24. I just started working for this company where we travel from client to client they pay us travel time as long as the client is back to back, problem is they are making it to where your clients are not back to back. Second when I was hired they said we also get mileage reimbursement. My first paycheck has a section that says deduction with the amount of mileage reimbursement they owe me, only they have it as a deduction and I didnt get actually paid for it. Can you tell me if this is legal or if I can opt out of it and get actually paid for it?
    I worked for companies in the past and they always just cut a check for mileage reimbursement and my time was on my paycheck.

  25. Tiffany says:

    I wish I had read this post sooner! I must average about 200 miles/wk on business alone! Thanks for the helpful tips.

  26. @ Tiffany – 200 miles a week really adds up! That’s $100 per WEEK in deduction or 5200 per year!

    If you’re driving that many miles for business you may want to check out our business mileage tracking solution. It’s IRS compliant and makes takes the hassle out of it!

    We also track driver performance and can tell you why your check engine light is on, which are some really great features you can’t get from a paper mileage log ;)

    If you want more information about it you can visit http://www.carcheckup.com/businessmileage

    At you’re miles it would pay itself off in two weeks, and save you a TON of time, and like I said…the performance monitoring and k engine light help would just be a free added bonus.

    Check it out and let me know what you think!

    Thanks!

    Travis

  27. What I work out of my home, but travel to my clients’ offices each day? Is that mileage deductible?

  28. Hello, I’m a contract insurance adjuster working out of my home in Slidell, LA. Since May of this year, 2010, I’ve been on an out of town contract assignment at one of the BP claims offices in Florida. I rent a house in Florida in order to work. Each day I drive from my rented house to the office in Florida (approx 40 mile round trip). So far, I’ve amassed about 7500 miles driving back and forth to the BP office and in and around miles to eat at restaurants. Can I deduct all of the miles that I’ve driven since I left my home office in Louisiana, since I’m a contractor and receive a 1099? Thanks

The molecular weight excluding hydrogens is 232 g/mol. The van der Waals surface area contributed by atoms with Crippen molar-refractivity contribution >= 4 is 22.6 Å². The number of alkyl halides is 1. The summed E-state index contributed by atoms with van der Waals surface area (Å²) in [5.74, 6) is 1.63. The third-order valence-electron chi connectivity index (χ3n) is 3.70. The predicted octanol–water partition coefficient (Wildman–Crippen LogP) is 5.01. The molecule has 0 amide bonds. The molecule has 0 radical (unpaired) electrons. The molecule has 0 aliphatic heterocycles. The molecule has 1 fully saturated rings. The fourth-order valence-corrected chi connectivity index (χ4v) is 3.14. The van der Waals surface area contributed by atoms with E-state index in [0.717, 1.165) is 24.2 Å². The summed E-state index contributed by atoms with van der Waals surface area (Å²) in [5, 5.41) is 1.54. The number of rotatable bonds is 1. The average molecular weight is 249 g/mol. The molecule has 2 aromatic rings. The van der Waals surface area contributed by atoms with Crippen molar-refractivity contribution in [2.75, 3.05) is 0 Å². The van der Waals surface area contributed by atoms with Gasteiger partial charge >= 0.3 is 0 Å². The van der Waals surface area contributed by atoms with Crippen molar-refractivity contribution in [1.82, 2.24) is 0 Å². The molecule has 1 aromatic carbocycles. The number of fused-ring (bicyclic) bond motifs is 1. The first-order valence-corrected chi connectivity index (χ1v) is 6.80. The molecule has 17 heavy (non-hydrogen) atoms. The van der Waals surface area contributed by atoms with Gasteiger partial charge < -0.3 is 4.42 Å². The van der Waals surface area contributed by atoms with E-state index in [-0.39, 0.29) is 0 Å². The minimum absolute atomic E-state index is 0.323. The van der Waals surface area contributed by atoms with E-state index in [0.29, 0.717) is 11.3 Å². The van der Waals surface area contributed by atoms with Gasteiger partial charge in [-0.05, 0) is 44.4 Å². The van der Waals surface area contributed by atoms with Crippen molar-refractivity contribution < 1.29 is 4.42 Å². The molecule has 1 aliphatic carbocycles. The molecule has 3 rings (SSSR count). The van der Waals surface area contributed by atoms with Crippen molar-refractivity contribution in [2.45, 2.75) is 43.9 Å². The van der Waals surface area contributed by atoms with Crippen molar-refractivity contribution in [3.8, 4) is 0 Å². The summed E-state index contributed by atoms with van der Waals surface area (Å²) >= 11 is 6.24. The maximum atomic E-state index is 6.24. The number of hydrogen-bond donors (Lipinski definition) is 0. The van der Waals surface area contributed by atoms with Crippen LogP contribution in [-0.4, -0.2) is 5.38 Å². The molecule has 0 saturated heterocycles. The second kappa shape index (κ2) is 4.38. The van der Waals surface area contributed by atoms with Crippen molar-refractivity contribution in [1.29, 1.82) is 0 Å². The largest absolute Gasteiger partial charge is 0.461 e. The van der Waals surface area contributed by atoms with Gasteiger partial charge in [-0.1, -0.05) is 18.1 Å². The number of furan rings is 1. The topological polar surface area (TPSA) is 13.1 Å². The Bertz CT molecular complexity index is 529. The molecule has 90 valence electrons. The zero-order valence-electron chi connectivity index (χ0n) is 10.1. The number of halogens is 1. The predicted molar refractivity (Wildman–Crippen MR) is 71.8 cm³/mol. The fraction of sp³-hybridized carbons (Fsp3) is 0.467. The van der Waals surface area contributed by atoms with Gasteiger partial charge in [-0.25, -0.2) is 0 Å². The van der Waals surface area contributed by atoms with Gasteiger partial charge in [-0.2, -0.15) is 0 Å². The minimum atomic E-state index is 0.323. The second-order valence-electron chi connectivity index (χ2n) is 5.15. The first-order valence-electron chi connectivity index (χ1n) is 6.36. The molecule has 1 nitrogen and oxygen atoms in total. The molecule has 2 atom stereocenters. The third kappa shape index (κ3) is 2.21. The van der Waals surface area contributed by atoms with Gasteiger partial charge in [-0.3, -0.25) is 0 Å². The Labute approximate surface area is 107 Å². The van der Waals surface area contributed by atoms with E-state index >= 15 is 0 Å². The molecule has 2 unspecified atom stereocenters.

29. This is a great blog!!

    Got a question though. I live in an apartment and having trouble
    with Lost/Stolen Mail. I deal with high priced items so was thinking
    about getting a PO box for my business. Since I pay so much in
    taxes.. arggghhh.. maybe I could use some of that money to pay for a PO box. Is the purchase of a PO box deductible as a business expense? 2nd Question is the commute back and forth to the PO box deductible?

  30. @terrance,
    You’d need to talk to your accountant for an official answer, and free advice is worth what you pay for it ;) but…

    I would expect the PO box to be a deduction as it’s an operating expense for your business.

    To and from the PO box would be considered business mileage.

    We’ve produced a guide on business mileage trips that you may not realized counted. You may want to check it out at http://info.carcheckup.com/bus.....-tracking/

  31. Why not use http://trackmydrive.com ? Install it on your iphone/droid and track your mileage using GPS.

Trackbacks

  1. [...] To learn how to claim business mileage deductions and travel expenses, visit the IRS website’s “The Cost of Doing Business: Organize Travel and Business Expense”. Are you self-employed? Visit My Money Blog for a great article on Maximizing Your Business Mileage Tax Deduction. [...]

  2. [...] My Money Blog talks about How To Maximize Your Business Mileage Tax Deduction [...]

  3. [...] how to do common repairs, and there you go. I think I’ll pass, but don’t forget to deduct business mileage if you go this route! Bookmark or [...]